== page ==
Fun With Fraud

I was dozing on my pool deck recently when the phone suddenly jarred me awake.

On the other end of the line was a very distraught friend telling me that she’d just found out someone had tapped into her bank account and withdrawn over $1000 in unauthorized purchases at two separate Wal-Mart stores in Miami-Dade County.

My first advice to her was to call the bank. After all, everyone knows that banks have customer service lines staffed with people who have magical powers to help us through our financial challenges 24/7.

I was there when she made the call to the bank … a bank with which she’s done business for over 15 years.

I’ll spare you the unpleasant details. Bottom line? It was my friend’s responsibility to prove she’d been victimized. And it could take up to 60 days before the money would be put back in her account … assuming she could prove she wasn’t at fault.

The most compassionate question that came out of the customer service person on the other end of the line was: “Are you sure you didn’t spend the money and simply forgot about it?”

Suddenly my friend began to feel like the criminal.

She would have to file a police report and an affidavit swearing that the thousand bucks that had been lifted from her account had been the result of an unauthorized transaction. The bank left no doubt as to whose shoulders the burden of proof would lie.

The next morning, I accompanied her to the nearest branch of the bank where she was advised to close out her current account and open a new one so whoever had her account number could no longer access her funds.

“Get proactive,” I advised. “Let’s take it one step further and get Wal-Mart involved. Surely they have a policy for dealing with such things.”

The fun was just beginning.

Our first stop was the Wal-Mart in Hialeah Gardens, the scene of one of three unauthorized purchases.

To be fair, the store was very cooperative. But the steps along the way were somewhat hysterical.

For example, we were told to go to the Prevention Loss Department (better known as security) — which for some odd reason was in the ladies fitting room.

“I haven’t seen any of them today. I don’t think they’re in yet,” the young woman at the counter told us.

I turned to my friend. “Now would be a good time to rob the place,” I said. Only kidding.

After jumping through more hoops than lions at the circus, we finally found the person who could help us locate the register at which the transaction occurred. We gave her all the information and were told they would be in touch if they found anything.

Next stop … the Hialeah Springs Police Department where the woman on duty at the front desk told us “the officers are all out.”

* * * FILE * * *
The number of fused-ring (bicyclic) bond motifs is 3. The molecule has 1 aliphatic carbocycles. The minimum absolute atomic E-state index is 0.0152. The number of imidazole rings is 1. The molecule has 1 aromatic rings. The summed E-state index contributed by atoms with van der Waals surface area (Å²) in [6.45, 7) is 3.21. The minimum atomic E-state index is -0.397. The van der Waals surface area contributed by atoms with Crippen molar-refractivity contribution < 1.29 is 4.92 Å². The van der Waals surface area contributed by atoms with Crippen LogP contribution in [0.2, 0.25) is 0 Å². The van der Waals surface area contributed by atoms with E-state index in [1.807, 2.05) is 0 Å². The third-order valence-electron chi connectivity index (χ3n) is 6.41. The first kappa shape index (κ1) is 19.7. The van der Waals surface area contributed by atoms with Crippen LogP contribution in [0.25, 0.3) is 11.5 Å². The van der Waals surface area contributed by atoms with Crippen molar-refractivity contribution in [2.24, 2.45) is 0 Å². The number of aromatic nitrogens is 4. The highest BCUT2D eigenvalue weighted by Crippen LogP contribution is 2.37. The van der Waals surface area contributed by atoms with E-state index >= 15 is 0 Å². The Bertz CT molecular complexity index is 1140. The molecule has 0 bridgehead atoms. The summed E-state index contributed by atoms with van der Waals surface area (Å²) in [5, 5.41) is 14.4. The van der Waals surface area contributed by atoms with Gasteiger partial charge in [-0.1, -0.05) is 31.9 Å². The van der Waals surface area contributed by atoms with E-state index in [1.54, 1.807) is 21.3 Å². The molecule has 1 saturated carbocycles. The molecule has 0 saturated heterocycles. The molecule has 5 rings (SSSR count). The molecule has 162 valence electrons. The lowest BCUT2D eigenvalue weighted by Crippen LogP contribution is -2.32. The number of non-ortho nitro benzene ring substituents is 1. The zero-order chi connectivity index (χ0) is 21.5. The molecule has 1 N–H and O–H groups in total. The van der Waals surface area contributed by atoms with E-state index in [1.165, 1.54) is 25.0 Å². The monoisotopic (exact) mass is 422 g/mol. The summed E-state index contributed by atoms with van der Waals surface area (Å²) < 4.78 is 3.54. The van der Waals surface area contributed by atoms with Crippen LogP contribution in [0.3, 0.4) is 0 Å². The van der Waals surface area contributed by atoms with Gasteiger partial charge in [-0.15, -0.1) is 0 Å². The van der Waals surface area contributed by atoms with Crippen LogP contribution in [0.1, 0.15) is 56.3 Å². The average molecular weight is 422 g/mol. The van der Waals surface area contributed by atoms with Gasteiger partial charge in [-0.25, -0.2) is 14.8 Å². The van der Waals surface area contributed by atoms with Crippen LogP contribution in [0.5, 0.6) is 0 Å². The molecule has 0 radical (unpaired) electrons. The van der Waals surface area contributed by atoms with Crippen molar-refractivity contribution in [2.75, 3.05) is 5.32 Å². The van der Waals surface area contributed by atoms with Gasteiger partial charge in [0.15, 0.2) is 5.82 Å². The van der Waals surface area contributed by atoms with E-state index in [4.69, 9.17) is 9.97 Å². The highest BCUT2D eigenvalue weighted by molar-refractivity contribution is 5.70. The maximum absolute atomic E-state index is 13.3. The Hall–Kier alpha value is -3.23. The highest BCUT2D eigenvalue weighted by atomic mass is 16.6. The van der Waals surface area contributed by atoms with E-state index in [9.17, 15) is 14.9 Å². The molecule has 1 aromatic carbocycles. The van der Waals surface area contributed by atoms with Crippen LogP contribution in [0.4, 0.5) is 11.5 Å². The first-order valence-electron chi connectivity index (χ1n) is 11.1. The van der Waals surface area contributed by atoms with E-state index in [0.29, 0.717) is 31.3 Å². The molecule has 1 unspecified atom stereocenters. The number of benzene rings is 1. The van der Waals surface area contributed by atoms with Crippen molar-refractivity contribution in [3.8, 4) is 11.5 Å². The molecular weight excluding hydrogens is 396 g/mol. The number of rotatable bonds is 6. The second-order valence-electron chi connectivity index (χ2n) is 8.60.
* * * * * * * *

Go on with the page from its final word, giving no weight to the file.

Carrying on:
“Where are they,” I asked?

“Out. They went on a call. I don’t know where. But if you come back in a couple of hours, they will be here,” she said.

I wondered what would have happened if I had walked in and announced I had just killed three people. Would she have been able to find the officers then?

I decided to keep my thoughts to myself.

So, off we went to the Wal-Mart in north Miami-Dade where the other two unauthorized transactions had been made.

Two managers, a money supervisor and several miles around the store later, we were told we’d be called when they found something.

From there we headed to the Miami-Dade Police Dept. near Opa-Locka Airport to fill out a police report.

In the meantime, we received a call from the store manager at the North Dade store telling us that they’d found the transactions and were setting aside security camera tapes for the police officers should they need them.

There was a slight glimmer of light at the end of the tunnel.

Our second trip to the Hialeah Gardens police department was very productive. The officers were extremely polite and the report was filed in minutes.

The next morning my friend handed in her affidavit at the bank and was prepared to wait the 60 days before the $1000 was put back in her account.

Our work was done.

Three days later, the bank called to say the money had been put back in her account because neither store contested or questioned the fact that the transactions had indeed been fraudulent.


Not so fast.

That victory was somewhat short-lived. You see, the money was returned. But it was put into the closed account!

And just when we thought the bank couldn’t get any stupider … it did.

My friend called them to try to get the problem resolved and was told: “Sorry, ma’am that account is closed and we can no longer access it.”

She had the call on speakerphone so I could witness the bureaucratic brilliance coming from the other end of the line.

I couldn’t help but laugh out loud at the absurdity of it all.

“But you accessed it to put money in. Why can’t you access it to put it into the right account?”

Suddenly the silence was deafening. It seems the person on the other end of the line activated a few cells in her brain long enough to realize my friend had a valid point.

“OK, let me get my supervisor and see what I can do.”

Ah, yes, the supervisor. Also known as the length of time we’re put on hold while everyone on the other end thinks up an excuse for being so ignorant.

A few keystrokes of a computer later and the entire unfortunate incident was resolved.

Next time you’re tempted to fight bureaucracy with common sense remember to bring patience and a sense of humor as your weapons.

Author: Barb Besteni

I've been in a writer long enough to know that change is not only inevitable, it's what keeps us going. Don't fight it, don't fear it. Embrace it and have fun.

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